When one of the world’s biggest bass fishing tournament organizers throws in the towel on a favorite destination, it’s bad. When it’s a quirk of the state law that means anglers risk arrest for even being in the area, it’s worse.
Last year, B.A.S.S. announced it would no longer schedule tournaments in Louisiana – previously a favorite destination – because of an odd state law allowing homeowners and landowners to claim large areas of open water as their own private property. This might not be quite so bad, except that many times, what is being claimed as private is, in actuality, a public waterway that is open to boating and fishing.
But, says the Times of Houma-Thibodaux, that hasn’t stopped homeowners from brandishing guns and threatening anglers, effectively running them out of public waterways. And that has hurt the fishing tournament industry.
Faced with an untenable situation, Louisiana State Rep. Kevin Pearson (R) of Slidell, has introduced HB 391, which would restrict the ability of private landowners to prohibit boater access to navigable waters flowing over or through their lands. It is currently being considered by the House Committee on Civil Law and Procedure.
B.A.S.S., to nobody’s great surprise, is among the organizations supporting the bill, and it is hopeful that a good portion of its 500,000 members will be among those pressuring legislators to move the bill into law. Other supporters are the Sierra Club’s Delta Chapter and the Louisiana Sportsman’s Coalition, an organization of anglers who want to see the law changed and open up public use of Louisiana tidewaters.
According to the Times article, the bill needs to address some specific – and in places, even archaic – language:
The generally settled law of the United States is that the bottoms of waterways subject to the ebb and flow of tides – whether navigable or not – are considered the property of the states where they are located and cannot be claimed in private deeds as private property.
But in Louisiana the navigable waterway definition is based on the land maps from the time of first statehood, and possibly revised in 1840. Some property is tidal, and if it is not covered by the water it is not.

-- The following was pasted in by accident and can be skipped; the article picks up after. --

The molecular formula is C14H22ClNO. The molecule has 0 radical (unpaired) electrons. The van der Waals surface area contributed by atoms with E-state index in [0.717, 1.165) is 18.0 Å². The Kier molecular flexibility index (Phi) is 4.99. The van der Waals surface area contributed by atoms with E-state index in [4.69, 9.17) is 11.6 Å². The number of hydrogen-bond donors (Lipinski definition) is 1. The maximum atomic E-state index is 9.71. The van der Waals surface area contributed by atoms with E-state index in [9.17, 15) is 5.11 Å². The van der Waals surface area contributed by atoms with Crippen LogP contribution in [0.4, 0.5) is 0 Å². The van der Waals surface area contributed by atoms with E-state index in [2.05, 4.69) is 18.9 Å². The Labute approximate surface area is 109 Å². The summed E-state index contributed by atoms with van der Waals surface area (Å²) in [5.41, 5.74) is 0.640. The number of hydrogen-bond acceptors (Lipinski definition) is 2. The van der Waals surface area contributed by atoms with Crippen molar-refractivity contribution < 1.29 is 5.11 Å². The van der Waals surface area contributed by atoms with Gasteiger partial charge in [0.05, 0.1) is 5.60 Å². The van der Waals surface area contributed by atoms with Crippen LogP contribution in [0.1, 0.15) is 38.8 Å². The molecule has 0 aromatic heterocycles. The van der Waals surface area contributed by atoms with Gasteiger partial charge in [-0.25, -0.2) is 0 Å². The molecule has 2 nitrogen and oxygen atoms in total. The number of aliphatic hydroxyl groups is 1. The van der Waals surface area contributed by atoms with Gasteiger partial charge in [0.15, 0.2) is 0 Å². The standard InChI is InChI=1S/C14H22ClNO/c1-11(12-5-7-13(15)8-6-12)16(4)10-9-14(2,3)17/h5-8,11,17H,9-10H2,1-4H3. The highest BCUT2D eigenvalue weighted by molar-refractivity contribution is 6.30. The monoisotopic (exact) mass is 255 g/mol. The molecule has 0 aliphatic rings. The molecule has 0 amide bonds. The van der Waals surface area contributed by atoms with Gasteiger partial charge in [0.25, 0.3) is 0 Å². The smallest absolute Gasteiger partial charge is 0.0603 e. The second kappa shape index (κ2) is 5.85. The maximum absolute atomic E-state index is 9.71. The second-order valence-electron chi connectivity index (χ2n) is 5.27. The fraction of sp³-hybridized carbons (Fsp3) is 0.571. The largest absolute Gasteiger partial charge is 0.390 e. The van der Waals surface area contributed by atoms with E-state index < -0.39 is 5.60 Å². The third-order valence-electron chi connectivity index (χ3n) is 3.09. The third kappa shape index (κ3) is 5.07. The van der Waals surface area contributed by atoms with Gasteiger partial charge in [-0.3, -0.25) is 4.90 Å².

Landowners say they have good reason to maintain their property rights and enforce them. If they are perceived as permitting use of their lands by anyone who asks or just shows up, there are potentials for civil liability if someone is injured or killed.
Pearson’s bill addresses this by shielding owners from liability. How effective that shielding may be will likely be a topic at committee hearings.
Compounding the situation is a statute that allows arrests or citations for trespassing even if the so-called private waters are unmarked by buoys or signs.
Numerous Bassmaster tournaments have been held in coastal fisheries of Louisiana, including four Bassmaster Classic world championships in the Louisiana Delta out of New Orleans between 1999 and 2011. The loss of such high-profile and high-dollar events is a bitter pill for state lawmakers and tourism promoters to swallow.
This week, in a Bassmaster Elite Series tournament to be held April 6-9 on the Sabine River out of Orange, Texas, Louisiana waters have been declared off-limits to anglers, said Trip Weldon, B.A.S.S. tournament director, who added that anglers would have to stay on the Texas side of the event for their catches to be declared eligible for the contest. (Ultimately, unsafe weather conditions caused the postponement of the tournament until weather conditions improved, but this had nothing to do with the legislation.)
He noted that in previous Elite tournaments on the Sabine, some anglers practiced in waters they thought were public, only to find them closed when competition began. In addition, anglers in the Bassmaster Central Open on the Sabine River last June were informed on the eve of competition they could not enter a large section of tidewaters where many had planned to fish.
B.A.S.S. Conservation Director Gene Gilliland said B.A.S.S is urging its members in Louisiana — as well as those who travel from out of state to fish in the “Sportsman’s Paradise” — to support passage of the HB 391. “This bill is a start in the right direction,” he said.
“For 50 years, B.A.S.S. has fought for anglers’ rights to access public waters,” added Gilliland. “Louisiana is one of the most important battlegrounds in the nation, especially along the Gulf Coast, where canals, ponds and bays that have been fished for many years are now being gated by those who own the land around them.”
Pearson’s bill states, “The running waters of the state and the wild aquatic life inhabiting those waters are and remain the property of the state and, as such, title and ownership remain unchanged whether the running waters flow over public or private water bottoms.” It also would prohibit anyone from restricting or prohibiting the “public navigation of running waters which are navigable by a motorboat.”
In addition, it would protect private property along the canals and other channels from damage by boaters.